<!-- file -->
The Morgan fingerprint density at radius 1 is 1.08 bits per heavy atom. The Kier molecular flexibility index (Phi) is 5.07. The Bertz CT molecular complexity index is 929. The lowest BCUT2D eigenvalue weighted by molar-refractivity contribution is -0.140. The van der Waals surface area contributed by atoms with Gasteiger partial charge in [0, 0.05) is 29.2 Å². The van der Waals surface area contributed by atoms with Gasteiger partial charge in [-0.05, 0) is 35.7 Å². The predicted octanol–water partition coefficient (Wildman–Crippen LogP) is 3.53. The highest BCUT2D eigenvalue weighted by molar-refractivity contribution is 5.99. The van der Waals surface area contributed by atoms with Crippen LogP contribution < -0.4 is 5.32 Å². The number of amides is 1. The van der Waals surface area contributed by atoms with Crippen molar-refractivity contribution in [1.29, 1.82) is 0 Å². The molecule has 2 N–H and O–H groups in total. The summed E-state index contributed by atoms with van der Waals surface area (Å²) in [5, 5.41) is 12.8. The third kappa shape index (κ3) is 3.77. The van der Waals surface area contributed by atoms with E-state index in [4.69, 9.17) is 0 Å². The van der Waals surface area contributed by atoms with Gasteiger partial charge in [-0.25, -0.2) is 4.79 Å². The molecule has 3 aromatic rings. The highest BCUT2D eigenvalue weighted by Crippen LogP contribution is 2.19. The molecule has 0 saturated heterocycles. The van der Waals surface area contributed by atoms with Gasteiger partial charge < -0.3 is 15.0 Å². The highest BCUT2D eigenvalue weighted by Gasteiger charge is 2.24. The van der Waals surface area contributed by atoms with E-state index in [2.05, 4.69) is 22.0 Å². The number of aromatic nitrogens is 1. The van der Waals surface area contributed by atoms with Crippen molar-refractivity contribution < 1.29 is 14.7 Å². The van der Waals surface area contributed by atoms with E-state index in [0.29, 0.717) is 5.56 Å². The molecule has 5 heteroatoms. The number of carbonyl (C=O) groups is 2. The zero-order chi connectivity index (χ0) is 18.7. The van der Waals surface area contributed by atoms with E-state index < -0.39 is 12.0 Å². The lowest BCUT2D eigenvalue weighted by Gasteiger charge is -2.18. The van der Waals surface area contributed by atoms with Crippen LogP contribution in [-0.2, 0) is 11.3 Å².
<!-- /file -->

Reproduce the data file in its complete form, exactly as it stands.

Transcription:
The Morgan fingerprint density at radius 1 is 1.08 bits per heavy atom. The Kier molecular flexibility index (Phi) is 5.07. The Bertz CT molecular complexity index is 929. The lowest BCUT2D eigenvalue weighted by molar-refractivity contribution is -0.140. The van der Waals surface area contributed by atoms with Gasteiger partial charge in [0, 0.05) is 29.2 Å². The van der Waals surface area contributed by atoms with Gasteiger partial charge in [-0.05, 0) is 35.7 Å². The predicted octanol–water partition coefficient (Wildman–Crippen LogP) is 3.53. The highest BCUT2D eigenvalue weighted by molar-refractivity contribution is 5.99. The van der Waals surface area contributed by atoms with Crippen LogP contribution < -0.4 is 5.32 Å². The number of amides is 1. The van der Waals surface area contributed by atoms with Crippen molar-refractivity contribution in [1.29, 1.82) is 0 Å². The molecule has 2 N–H and O–H groups in total. The summed E-state index contributed by atoms with van der Waals surface area (Å²) in [5, 5.41) is 12.8. The third kappa shape index (κ3) is 3.77. The van der Waals surface area contributed by atoms with E-state index in [4.69, 9.17) is 0 Å². The van der Waals surface area contributed by atoms with Gasteiger partial charge in [-0.25, -0.2) is 4.79 Å². The molecule has 3 aromatic rings. The highest BCUT2D eigenvalue weighted by Crippen LogP contribution is 2.19. The molecule has 0 saturated heterocycles. The van der Waals surface area contributed by atoms with Gasteiger partial charge < -0.3 is 15.0 Å². The highest BCUT2D eigenvalue weighted by Gasteiger charge is 2.24. The van der Waals surface area contributed by atoms with E-state index in [2.05, 4.69) is 22.0 Å². The number of aromatic nitrogens is 1. The van der Waals surface area contributed by atoms with Crippen molar-refractivity contribution < 1.29 is 14.7 Å². The van der Waals surface area contributed by atoms with E-state index in [0.29, 0.717) is 5.56 Å². The molecule has 5 heteroatoms. The number of carbonyl (C=O) groups is 2. The zero-order chi connectivity index (χ0) is 18.7. The van der Waals surface area contributed by atoms with E-state index < -0.39 is 12.0 Å². The lowest BCUT2D eigenvalue weighted by Gasteiger charge is -2.18. The van der Waals surface area contributed by atoms with Crippen LogP contribution in [-0.2, 0) is 11.3 Å².